ByEleanor Tremeer, writer at
MP staff. I talk about Star Wars a lot. Sometimes I'm paid for it. Twitter: @ExtraTremeerial | Email: [email protected]
Eleanor Tremeer

Warning: Major spoilers ahead for Rogue One. If you want a huge plot twist spoiled for you, read on. If not, punch it and make the jump to hyperspace now!

When Rogue One was first announced, people were sure that although this movie is a standalone anthology film, it would have some lasting relevance to the saga — and drop hints for . Well, at least one of these statements is right. Rogue One is a fantastic film, definitely one of ' best, and its depiction of the brutal struggle between the Rebellion and the Empire will forever change how we view the original trilogy.

But as for the sequel trilogy, didn't seem to have any kind of connection to Star Wars Episode VIII... apart from debunking a popular fan theory.

Thanks to Felicity Jones' remarkable resemblance to Daisy Ridley — not to mention her clear-cut English accent — when her casting was announced many fans jumped on the idea that Rogue One would introduce us to Rey's mother. The mystery of Rey's past is an important part of the sequel trilogy, and we're all eager to guess her secrets before they're revealed in Star Wars 8 (or ).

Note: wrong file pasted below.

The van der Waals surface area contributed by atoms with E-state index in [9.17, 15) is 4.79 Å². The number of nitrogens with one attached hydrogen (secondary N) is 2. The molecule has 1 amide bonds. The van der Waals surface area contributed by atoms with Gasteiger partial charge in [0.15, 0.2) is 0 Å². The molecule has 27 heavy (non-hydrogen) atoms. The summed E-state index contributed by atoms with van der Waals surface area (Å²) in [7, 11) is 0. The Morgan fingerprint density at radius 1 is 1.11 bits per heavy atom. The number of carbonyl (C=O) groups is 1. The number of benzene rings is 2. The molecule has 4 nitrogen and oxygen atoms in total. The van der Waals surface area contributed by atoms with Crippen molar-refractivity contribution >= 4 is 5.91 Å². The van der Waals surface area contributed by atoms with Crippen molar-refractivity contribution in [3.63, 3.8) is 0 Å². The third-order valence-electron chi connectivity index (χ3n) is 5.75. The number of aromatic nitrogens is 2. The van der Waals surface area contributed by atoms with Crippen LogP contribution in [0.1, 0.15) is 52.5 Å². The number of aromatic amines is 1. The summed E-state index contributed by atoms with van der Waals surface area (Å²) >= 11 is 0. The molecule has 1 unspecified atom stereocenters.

But we can scratch one theory off the list! Because...

Jyn Is Not Rey's Mother

This is pretty obvious to anyone who's seen the film, but once and for all let's kill this theory as dead as an alarming amount of characters in Rogue One.

Jyn sneaks into the Imperial facility. [Lucasfilm]
Jyn sneaks into the Imperial facility. [Lucasfilm]

That's right, Disney/Lucasfilm did exactly what we didn't expect, and actually killed off most of the main character in Rogue One — including the protagonist, Jyn. This was a bold move, but this decision really propelled Rogue One to the top of the list of best Star Wars movies (you may disagree, but in our minds it's tied with Empire Strikes Back as the best one).

However, this does shoot down any fans had of Jyn being connected to Rey. But that's not necessarily a bad thing. As much as this would have been cool — and after six movies about fathers and sons, a legacy from a mother to a daughter would have been refreshing — killing the protagonist was a way to set Rogue One apart from the rest of the franchise, and make it more realistic

Jyn and Cassian prepare their final strike. [Lucasfilm]
Jyn and Cassian prepare their final strike. [Lucasfilm]

Rogue One was first and foremost a war movie, hammering home the fact that in war people die. They aren't necessarily all glamorous and heroic deaths, but they're all for a cause. And in the case of Rogue One, the deaths give a weight of meaning to A New Hope, and the Rebellion's continued fight against the Empire.

Instead of following the main heroes whom we know will survive, Rogue One presents us with a reality in which no one character is crucial to the war: They all do their part, and they're all valuable. But they can die, and when they do there are more to continue the fight. It's a sophisticated, and brutal, new outlook for Star Wars, and the franchise wears it well.

And at least this narrows down the list of potential candidates for Rey's parents, eh!


Did you want Jyn to be Rey's mother?


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